April 14, 2024

I scan the neighborhood searching for playmates, but the only one in sight is my cousin Susie, minding her little store, selling wares that only kids like she and I would show interest – coils of rubber bands, a stack of Captain Marvel flashcards, and a pile of shiny river pebbles, which Susie says are worth their weight in diamonds.
All these she put atop a carton box, decorating each side with a woman’s – or girl’s – touch.

“So why are you all alone, where is everybody?”
“Our cousins are still asleep,” she replies, “and will likely wake up at noon, just before lunch.”
“They may come out and play later, but the slightest drizzle will send them right back to bed.”
“So, maybe we can play indoors.”
Susie laughs, “What, play sungka or jackstone. What cousin Bebot calls “the game of sissies.”
But where are the other kids, I query her further. “The sun is halfway up. Don’t tell me they are still sleeping. They are not Ibaloys for goodness sake.”
Susie gives me a near incredulous look. Didn’t you hear, they are all on vacation, to renew roots and bond with their relatives in the lowlands.

I hear a tick inside my head, and I run back to the house to look for my mom.
She is in the kitchen, preparing the first meal of the day.
“Right on time. Go wake up your brothers and sisters so we can have breakfast together. Your dad just left for work.”
“Mom, aren’t we going to Balaoan to visit lola and all your other kin,” I sheepishly address the boss of the house.
“We will, we will,” she promises, “as soon as your dad is able to secure leave from his office.”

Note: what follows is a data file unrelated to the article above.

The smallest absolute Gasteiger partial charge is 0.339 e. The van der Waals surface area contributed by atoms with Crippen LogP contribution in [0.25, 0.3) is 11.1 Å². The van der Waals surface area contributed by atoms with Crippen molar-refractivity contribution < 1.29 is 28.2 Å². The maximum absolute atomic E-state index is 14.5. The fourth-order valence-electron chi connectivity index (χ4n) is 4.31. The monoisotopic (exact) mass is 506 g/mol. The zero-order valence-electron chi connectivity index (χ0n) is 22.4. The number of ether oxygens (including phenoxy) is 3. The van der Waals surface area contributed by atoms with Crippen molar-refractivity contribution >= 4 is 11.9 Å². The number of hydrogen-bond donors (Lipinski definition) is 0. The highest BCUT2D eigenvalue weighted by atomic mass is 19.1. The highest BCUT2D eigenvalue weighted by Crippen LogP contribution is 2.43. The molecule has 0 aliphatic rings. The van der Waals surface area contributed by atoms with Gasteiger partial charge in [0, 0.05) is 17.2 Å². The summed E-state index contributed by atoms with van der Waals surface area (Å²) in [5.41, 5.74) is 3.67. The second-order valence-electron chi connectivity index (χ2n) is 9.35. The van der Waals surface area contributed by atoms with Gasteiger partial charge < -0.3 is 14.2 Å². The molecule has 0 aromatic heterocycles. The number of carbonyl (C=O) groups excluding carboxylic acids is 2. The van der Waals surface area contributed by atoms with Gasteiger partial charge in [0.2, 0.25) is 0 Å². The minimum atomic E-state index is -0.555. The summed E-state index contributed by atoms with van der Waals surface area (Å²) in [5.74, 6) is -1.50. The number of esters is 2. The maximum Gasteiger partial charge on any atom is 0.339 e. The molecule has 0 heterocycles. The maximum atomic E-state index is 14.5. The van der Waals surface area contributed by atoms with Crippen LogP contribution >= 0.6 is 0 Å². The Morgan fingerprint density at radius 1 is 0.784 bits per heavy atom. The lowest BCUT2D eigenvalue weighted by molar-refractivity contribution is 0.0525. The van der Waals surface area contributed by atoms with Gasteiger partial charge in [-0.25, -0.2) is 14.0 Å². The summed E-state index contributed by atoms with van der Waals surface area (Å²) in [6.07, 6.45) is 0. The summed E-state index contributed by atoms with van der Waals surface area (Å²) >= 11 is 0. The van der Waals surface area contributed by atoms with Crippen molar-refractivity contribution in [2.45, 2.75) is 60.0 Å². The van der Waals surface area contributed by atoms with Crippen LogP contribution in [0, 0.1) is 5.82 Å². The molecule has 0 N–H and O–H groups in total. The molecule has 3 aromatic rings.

It is half an hour past five in the afternoon, and my dad is home from City Hall.
He plants a kiss – or tries to – on my mom’s cheek, who turns her face away.
“No leave, no kiss,” sounding like she was scolding him.
“Would I even dare come home if I failed to do that?”
“Are the kids packed and ready to go?”
“Yes.” We leave early tomorrow morning.
She kisses my dad.

We arrive in Balaoan after a four-hour dizzying bus trip, with the driver making a few stops along the way. It seems he is a regular Casanova with a girl in every town, dropping bagfuls of veggies to all his beloveds.
At one stop, my mom takes time out to pluck guava leaves, which she uses as smelling salts, putting the green stuff beneath our nostrils to get rid our giddiness.
It works better than vaccines, or some other Chinese medication, like the Tiger balm that my dad applies to his aching body.

We are a bit late, and all the rooms in my Uncle Fidel’s house are all taken and occupied by other visiting relatives from Manila and elsewhere, who arrived ahead of us.
My uncle, who is a doctor, billets us in two rooms of his hospital, one room for my folks and the girls, the other for us boys.
But lunch, dinner, and merienda, are served in my uncle’s “palatial” home.
Pretty visiting cousins from Manila catch my eye. They are not just pretty, they are stunningly beautiful, modern in every way – wearing shorts and loose garter blouses, smoking Salem cigarettes, and sipping beer at dusk.
Not flirty, the girls prefer my company, avoiding the older boys whose naughty eyes betray their lusty desires.
But when one of the girls drapes her arms around my shoulders like a big sister showing affection for a younger brother, my hot Ibaloy blood comes to a boil, my body feeling weird and funny, like I needed to take a long shower and soap myself just so.

We move over to my lola Balen’s house in Barrio Pantar, on a Sunday, but not before hearing mass at the age-old town cathedral, which is hot as an oven.
The women are fanning themselves furiously, while the men stay outside, bantering noisily.
Other parishioners shush them up by putting a finger to their lips.
I go to confession for my impure thoughts the day before.
Next week, at my lola Balen’s barrio bamboo house, why the United States is hopelessly divided.
Mea culpa:
We bring back from the grave my grandniece Macks Carantes-Stephenson, who is actually alive and well in the U.S.
Fake news of her demise, that’s what it was, and technology is to blame, where text is taken as gospel truth.
Anyway, Macks, when you are written off early, you are deemed reborn, and will live much longer than the rest of us.